There’s some disagreement about what the minority party should do during the Session.
Sen. Audrey Gibson, a Jacksonville Democrat who was the only Democratic member of the Legislature to vote for the map approved during Session, doesn’t foresee any Democrats voting for the Governor’s plan.
She points to the same CD 5 issues that prompted the Governor’s actions, but his solution blatantly disregards the needs of minorities.
“The map the Governor has put forth now is not only diminishment counter to the state constitution,” Gibson said. “It’s a deliberate attempt to create two congressional districts that most likely would only elect Republicans.”
For low-income Black communities in Jacksonville and much of North Florida, they won’t see a Representative in the next decade to focus on solving issues specifically impacting those communities. Gibson has heard suggestions that the community could elect a Black Republican, like U.S. Rep. Byron Donalds in Naples. But she notes Donalds wasn’t elected to a chiefly minority district. “He doesn’t have to worry about how to reduce health disparities or increase public safety in the communities he represents.”
Sen. Annette Taddeo, a Miami Democrat, won’t attend the Special Session. She says the Governor has completely violated the separation of powers and legislative leadership has kowtowed to authoritarianism.
“We’re just going there to go through the motions and give the Governor whatever he wants,” she said. “Why are we bothering to be elected? Why bother to have a Senate?”
She sees the reduction in minority seats as an apparent attempt to make the maps benefit a political party, violating Fair Districts in a way that has nothing to do with the 14th Amendment.
But most Democrats plan to show up to fight the DeSantis map, no matter how much it would be in vain.
Privately, opponents to the map acknowledge the courts are the only avenue that genuinely exists to stop a DeSantis map from going into effect for the midterms this year. But time there is running short and may even have, for practical purposes, expired.
In February, the U.S. Supreme Court stayed a lower court decision to force the Republican-controlled Alabama Legislature to redraw a map with more Black districts. Federal courts have ruled that a map already signed into law can be used for the 2022 midterms, partly because any legal disputes could not be resolved in time for the state’s May primaries, Reuters reports.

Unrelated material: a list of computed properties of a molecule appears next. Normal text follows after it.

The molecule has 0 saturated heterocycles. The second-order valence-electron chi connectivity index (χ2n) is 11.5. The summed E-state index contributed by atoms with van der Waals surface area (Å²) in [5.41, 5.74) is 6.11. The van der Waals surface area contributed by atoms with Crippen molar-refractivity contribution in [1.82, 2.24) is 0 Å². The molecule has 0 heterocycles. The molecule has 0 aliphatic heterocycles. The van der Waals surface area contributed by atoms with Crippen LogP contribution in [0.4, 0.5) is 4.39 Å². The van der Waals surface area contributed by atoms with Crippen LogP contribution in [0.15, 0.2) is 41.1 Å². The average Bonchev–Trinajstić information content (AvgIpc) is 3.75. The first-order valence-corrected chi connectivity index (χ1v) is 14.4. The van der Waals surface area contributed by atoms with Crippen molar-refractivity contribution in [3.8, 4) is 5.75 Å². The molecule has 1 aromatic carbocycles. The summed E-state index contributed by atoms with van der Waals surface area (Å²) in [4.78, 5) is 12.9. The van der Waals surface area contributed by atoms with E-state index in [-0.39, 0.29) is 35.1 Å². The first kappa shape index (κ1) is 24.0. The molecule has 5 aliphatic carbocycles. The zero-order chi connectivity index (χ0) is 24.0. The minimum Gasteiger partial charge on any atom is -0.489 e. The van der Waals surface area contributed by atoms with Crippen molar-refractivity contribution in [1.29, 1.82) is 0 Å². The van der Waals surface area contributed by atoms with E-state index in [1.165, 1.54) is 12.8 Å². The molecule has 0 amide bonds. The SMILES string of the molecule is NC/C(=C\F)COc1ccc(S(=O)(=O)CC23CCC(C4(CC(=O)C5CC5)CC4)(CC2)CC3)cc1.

A federal lawsuit already asked the courts to intervene with a new Florida map because of the disputes between the Legislature and Governor and a failure to implement a map. There’s a deadline today for plaintiffs or intervenors to submit alternative maps, and counsel for Common Cause already indicated it could offer a map approved by the Senate but not considered by the House (S 8060) as a choice.
But if the Legislature (as expected) passes the Governor’s map, legal observers say it’s unlikely the courts will order an injunction.
Florida’s June 17 qualification deadline for congressional candidates for the ballot is sneaking closer by the day.
Polk County Supervisor of Elections Lori Edwards filed a declaration with the courts that said her office needs a map by May 13 at the absolute latest to re-precinct the county and remain on track to send vote-by-mail ballots to military and overseas voters.
Courts set a date for a trial on May 12 and 13, which still allows them to issue a decision before that point — but it would be down to the wire.
If the process falls apart this week, the likelihood of court intervention for the 2022 election cycle increases significantly. This Special Session remains the last chance for lawmakers and the Governor to get on the same page on a congressional map.
Absent a mutiny among Republican lawmakers against a Governor of their own party — during an election year when every House and Senate member must run for their seat because of redistricting while sharing the ballot with DeSantis seeking a second term — that’s most likely to happen before the Special Session Sine Die.